Chocoholics

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Biology 103
2001 Second Web Report
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Chocoholics

by M. Bond

What is it about chocolate? I found myself pondering this question one evening as a dinning services employee in charge of filling the chocolate mouse and chocolate pudding trays. Unlike the yogurt, fruits, marble cake, and apple sauce the chocolate items were the first to disappear. Perhaps the chocolate desserts were so popular because of biological reasons. Bryn Mawr is a women's college and there are various myths about how chocolate is more appealing to women than men. In addition to gender related myths chocolate is believed to have some affect on mood in humans. While many of the myths about chocolate are clearly fictional there is varying scientific research that suggests chocolate contains chemicals that effect mood and health.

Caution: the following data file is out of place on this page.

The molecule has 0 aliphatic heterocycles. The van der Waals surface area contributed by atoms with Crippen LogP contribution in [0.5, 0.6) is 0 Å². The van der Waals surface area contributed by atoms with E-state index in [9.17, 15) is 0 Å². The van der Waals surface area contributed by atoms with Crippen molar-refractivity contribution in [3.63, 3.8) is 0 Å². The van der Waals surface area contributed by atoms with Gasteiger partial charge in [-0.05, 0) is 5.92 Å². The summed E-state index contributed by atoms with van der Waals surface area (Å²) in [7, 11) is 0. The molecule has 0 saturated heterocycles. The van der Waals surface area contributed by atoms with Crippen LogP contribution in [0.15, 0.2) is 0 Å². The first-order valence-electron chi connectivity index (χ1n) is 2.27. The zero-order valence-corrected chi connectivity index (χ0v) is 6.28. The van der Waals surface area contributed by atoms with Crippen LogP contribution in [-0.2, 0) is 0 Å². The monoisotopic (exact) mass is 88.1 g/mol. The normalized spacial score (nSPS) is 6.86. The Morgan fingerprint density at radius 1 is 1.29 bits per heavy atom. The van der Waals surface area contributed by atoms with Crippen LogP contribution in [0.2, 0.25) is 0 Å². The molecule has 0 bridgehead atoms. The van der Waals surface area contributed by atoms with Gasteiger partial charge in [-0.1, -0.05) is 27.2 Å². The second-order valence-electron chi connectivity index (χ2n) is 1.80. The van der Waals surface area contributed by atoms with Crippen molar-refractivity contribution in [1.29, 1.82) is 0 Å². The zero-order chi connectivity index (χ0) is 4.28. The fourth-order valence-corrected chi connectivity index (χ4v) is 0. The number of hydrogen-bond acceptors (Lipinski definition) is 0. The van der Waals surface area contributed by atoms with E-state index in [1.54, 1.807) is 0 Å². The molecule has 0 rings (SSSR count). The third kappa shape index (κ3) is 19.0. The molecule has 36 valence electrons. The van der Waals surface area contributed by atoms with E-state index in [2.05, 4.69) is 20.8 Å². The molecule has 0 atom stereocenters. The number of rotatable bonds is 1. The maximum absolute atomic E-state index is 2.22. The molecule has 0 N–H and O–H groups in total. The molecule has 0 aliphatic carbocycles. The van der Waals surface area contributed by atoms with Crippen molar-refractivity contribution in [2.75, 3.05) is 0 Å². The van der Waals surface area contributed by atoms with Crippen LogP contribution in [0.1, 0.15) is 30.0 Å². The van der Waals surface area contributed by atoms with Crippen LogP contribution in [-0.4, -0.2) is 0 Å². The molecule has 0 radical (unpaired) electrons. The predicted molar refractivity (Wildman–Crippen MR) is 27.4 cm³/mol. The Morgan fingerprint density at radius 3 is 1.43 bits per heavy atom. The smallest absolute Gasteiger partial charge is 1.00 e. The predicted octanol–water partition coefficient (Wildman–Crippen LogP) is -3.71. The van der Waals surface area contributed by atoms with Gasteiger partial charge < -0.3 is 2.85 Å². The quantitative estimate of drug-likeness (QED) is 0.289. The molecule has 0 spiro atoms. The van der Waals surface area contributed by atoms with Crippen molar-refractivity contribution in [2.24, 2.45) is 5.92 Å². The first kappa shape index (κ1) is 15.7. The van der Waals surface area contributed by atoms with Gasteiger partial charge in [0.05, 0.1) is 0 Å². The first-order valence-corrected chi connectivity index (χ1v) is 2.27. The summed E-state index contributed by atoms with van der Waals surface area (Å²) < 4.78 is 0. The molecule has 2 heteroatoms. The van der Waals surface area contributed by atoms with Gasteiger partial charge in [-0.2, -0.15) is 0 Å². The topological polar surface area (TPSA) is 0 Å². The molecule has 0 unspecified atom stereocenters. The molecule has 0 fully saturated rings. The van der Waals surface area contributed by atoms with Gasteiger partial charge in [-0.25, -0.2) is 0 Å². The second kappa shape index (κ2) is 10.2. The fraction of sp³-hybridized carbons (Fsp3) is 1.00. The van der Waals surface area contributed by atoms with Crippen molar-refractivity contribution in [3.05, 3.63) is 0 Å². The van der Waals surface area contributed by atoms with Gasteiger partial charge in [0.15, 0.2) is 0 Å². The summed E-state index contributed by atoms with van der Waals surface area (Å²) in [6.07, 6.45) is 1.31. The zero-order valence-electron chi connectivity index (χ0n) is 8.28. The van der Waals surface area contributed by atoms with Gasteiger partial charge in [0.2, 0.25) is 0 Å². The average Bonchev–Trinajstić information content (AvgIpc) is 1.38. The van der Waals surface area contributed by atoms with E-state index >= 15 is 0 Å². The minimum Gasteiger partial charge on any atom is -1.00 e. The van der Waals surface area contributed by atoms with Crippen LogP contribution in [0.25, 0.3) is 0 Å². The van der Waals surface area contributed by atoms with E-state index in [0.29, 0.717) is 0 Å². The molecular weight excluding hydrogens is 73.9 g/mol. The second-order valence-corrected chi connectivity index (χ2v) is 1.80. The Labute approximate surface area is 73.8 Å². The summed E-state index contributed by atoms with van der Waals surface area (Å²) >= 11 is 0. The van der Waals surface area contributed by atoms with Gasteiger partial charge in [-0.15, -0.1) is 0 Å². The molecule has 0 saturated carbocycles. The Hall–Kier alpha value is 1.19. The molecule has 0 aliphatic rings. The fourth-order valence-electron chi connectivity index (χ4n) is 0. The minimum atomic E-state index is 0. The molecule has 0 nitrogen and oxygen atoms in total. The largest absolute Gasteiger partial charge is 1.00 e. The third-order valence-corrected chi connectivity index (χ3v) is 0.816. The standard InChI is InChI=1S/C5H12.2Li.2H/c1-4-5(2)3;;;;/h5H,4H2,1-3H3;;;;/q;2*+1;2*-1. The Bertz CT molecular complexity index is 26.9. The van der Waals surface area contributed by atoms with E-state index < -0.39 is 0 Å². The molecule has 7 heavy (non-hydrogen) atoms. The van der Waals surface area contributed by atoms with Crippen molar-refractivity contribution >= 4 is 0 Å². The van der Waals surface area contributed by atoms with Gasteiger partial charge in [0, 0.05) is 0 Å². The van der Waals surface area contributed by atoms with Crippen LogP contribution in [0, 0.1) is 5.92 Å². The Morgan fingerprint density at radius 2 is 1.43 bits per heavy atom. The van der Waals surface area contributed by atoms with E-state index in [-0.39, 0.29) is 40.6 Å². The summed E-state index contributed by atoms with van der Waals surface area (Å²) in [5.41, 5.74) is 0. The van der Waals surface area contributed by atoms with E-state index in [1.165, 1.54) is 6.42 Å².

Chocolate comes from cocoa beans and contains about 300 chemicals (1)(2). The cocoa bean comes from the Cocoa Tree, which is native to Central America and South America. The beans are dried and then exported. Once the beans reach manufacturers they are processed and eventually made into the product known as coco. This is then used to make chocolate. The finished product is believes to have various side effects when consumed. Phenyl ethylamine (4) is one of the hormones present in chocolate. This hormone is similar to an amphetamine (3). It makes the neurotransmitters in the brain move more quickly (1). This helps a person who has consumed chocolate stay alert. This hormone is the same one that is known to produce the "runner's high" in long distance runners. It gives an energetic boost. Caffeine and Theo bromine produce a lifting of the spirits as well. Chocolate is known to contain some caffeine but not nearly as much as coffee or tea. One cup if cocoa contains only 0-25mg of caffeine, while the same amount of coffee contains 50-175mg of caffeine (5). In such a small concentration the caffeine in chocolate does not have the impact of other caffeinated foods, which are known to increase energy for a short period of time and than cause fatigue. However the little bit of caffeine in chocolate combines with the Theo bromine to produce a boost (1). Theo bromine, like caffeine, is a stimulant. The caffeine and Theo bromine in chocolate exist in small dosages but scientists believe when combined they have an impact on the person eating the food. This boost caused by chocolate is the reason why chocolate is harmful to some animals. For example the nervous and cardiovascular systems of dogs can not handle the stimulation chocolate causes (2). In addition to these chemicals chocolate induces cannabinoid and seratonin production in the brain. Both of these chemicals are related to happiness.